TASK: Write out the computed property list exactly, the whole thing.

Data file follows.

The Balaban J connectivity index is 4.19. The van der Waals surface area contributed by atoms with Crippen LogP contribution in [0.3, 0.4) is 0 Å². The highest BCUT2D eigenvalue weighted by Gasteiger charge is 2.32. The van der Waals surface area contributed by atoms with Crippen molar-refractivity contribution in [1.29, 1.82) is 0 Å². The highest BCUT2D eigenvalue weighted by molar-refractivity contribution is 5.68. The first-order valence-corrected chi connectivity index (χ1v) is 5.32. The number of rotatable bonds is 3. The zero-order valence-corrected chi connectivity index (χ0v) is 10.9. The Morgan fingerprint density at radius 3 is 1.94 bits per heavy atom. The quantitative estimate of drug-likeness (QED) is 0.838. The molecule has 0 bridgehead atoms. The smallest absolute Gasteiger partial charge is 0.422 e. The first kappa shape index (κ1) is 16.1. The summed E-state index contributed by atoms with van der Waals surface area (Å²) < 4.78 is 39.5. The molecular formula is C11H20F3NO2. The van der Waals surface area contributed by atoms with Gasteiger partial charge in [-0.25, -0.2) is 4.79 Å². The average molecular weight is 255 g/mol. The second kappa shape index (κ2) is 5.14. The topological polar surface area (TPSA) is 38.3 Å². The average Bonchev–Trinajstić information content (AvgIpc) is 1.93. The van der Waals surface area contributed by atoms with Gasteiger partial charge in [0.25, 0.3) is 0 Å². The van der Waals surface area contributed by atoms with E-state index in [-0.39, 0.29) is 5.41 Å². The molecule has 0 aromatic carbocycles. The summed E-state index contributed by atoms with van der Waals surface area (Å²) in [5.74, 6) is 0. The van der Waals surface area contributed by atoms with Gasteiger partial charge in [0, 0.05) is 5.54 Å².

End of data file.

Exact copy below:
The Balaban J connectivity index is 4.19. The van der Waals surface area contributed by atoms with Crippen LogP contribution in [0.3, 0.4) is 0 Å². The highest BCUT2D eigenvalue weighted by Gasteiger charge is 2.32. The van der Waals surface area contributed by atoms with Crippen molar-refractivity contribution in [1.29, 1.82) is 0 Å². The highest BCUT2D eigenvalue weighted by molar-refractivity contribution is 5.68. The first-order valence-corrected chi connectivity index (χ1v) is 5.32. The number of rotatable bonds is 3. The zero-order valence-corrected chi connectivity index (χ0v) is 10.9. The Morgan fingerprint density at radius 3 is 1.94 bits per heavy atom. The quantitative estimate of drug-likeness (QED) is 0.838. The molecule has 0 bridgehead atoms. The smallest absolute Gasteiger partial charge is 0.422 e. The first kappa shape index (κ1) is 16.1. The summed E-state index contributed by atoms with van der Waals surface area (Å²) < 4.78 is 39.5. The molecular formula is C11H20F3NO2. The van der Waals surface area contributed by atoms with Gasteiger partial charge in [-0.25, -0.2) is 4.79 Å². The average molecular weight is 255 g/mol. The second kappa shape index (κ2) is 5.14. The topological polar surface area (TPSA) is 38.3 Å². The average Bonchev–Trinajstić information content (AvgIpc) is 1.93. The van der Waals surface area contributed by atoms with Gasteiger partial charge in [0.25, 0.3) is 0 Å². The van der Waals surface area contributed by atoms with E-state index in [-0.39, 0.29) is 5.41 Å². The molecule has 0 aromatic carbocycles. The summed E-state index contributed by atoms with van der Waals surface area (Å²) in [5.74, 6) is 0. The van der Waals surface area contributed by atoms with Gasteiger partial charge in [0, 0.05) is 5.54 Å².